Updated: Jun 27, 2022
If you work in the taxi industry you’ll know full well that the shift and demand for drivers to switch to cleaner vehicles has begun and continues to gather pace across the UK.
With well over 5,000 LEVC TX black cabs plying their trade in various cities, the popular cab comes packed with new technology which traditional diesel and petrol drivers must learn about and trust before making that switch.
One of the most frequently discussed topics focuses heavily on the battery in the TX LEVC.
So, let's start with the basics and talk about the pattern pack itself. The drive battery fitted to the TX has been developed in conjunction with LG Chem, the world’s largest automotive battery manufacturer. The gross capacity of the battery is 31kWh and around three-quarters of this is what’s known as ‘usable energy’. This means that a full charge, from 100% down to 0% on the battery charge indicator, represents 23 kWh of energy.
As you would expect, a battery of this size doesn’t come cheap. With a rise in catalytic converter thefts, worried cabbies might be wondering whether the battery could ever be stolen?
According to LEVC it is ‘virtually impossible’. The battery pack is located in an inaccessible location beneath the vehicle and weighs almost 350kg. There are 35 different fixings, as well as the exhaust, high voltage wiring and cooling system, that would need to be disconnected before removal.
Without specialised equipment and a vehicle lift, removal of the battery is virtually impossible.
Safety wise there were early concerns from some cabbies on how the battery would react when faced with impact or a road traffic collision.
The TX battery is protected against extreme heat by a tough metal casing. In the event of an accident, the automatic safety systems will completely disable all high voltage hazards in under a second of an impact being detected, preventing any electrical fault from creating a risk of fire.
Carrying on with the topic of safety, there was also an early fear around the possibility of EV’s emitting high levels of radiation. According to LEVC sources, electro-magnetic radiation is all around us, generated by electricity cables, radio and television signals, microwave ovens and mobile phones to name just a few.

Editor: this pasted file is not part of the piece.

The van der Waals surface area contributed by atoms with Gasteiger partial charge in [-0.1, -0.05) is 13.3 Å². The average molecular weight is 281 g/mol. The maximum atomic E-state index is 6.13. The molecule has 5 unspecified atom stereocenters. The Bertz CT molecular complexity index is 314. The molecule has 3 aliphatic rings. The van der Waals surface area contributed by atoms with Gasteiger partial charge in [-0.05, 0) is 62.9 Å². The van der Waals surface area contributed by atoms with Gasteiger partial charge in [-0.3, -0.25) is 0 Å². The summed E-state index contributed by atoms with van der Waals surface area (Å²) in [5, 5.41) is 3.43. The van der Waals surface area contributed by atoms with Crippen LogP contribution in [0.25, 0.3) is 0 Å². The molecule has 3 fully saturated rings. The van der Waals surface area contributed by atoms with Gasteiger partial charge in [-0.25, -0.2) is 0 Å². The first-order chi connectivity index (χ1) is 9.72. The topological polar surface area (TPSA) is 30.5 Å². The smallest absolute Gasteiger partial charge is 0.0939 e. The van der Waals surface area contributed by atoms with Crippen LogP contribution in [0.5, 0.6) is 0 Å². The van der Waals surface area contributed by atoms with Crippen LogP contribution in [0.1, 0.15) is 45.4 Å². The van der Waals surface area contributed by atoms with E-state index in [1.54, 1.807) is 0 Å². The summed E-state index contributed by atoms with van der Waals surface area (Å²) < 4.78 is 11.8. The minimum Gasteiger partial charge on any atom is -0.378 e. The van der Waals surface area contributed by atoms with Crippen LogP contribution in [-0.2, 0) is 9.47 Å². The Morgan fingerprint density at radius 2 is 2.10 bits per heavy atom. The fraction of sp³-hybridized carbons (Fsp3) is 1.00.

Like any product, all new vehicles have to meet strict regulations around radiation levels in order to be sold in Europe. The Vehicle Certification Agency (VCA) oversee these tests in the UK and the LEVC TX passed these with ‘flying colours’.
Because taxi drivers spend much of their working day in close proximity to the battery, LEVC also considered it necessary to gain additional specialist accreditation.
The International Commission on Non-Ionizing Radiation Protection (ICNIRP) have developed stringent guidelines designed to protect against any adverse health effects as a result of frequent long-term exposure to electric and magnetic fields.
And finally, we’ve spoken about the drive battery, but what's the 12 V battery located in the boot for and how is it used?
Well, just like a conventional vehicle, the LEVC TX relies on a small 12 V battery to run the ancillary systems when the vehicle is switched off, as well as to 'start' the vehicle (in this case to activate the high voltage systems).
On-board systems monitor the level of charge in this battery to protect it from going flat, but it is still possible to drain the charge.
This may be caused by, for example, improper fitment of third party equipment or a taxi that is left unused for extended periods.
According to LEVC, just like a conventional vehicle, if the battery is flat the TX can be connected to a battery charger or jump started using the remote terminals under the bonnet. If the vehicle is completely flat and the remote door locking is inoperable, a manual key is housed within the key fob and can be used in a hidden door lock to open the doors. Once restarted (or connected to a charge point) the charge in the high voltage battery is used to replenish the 12 V battery.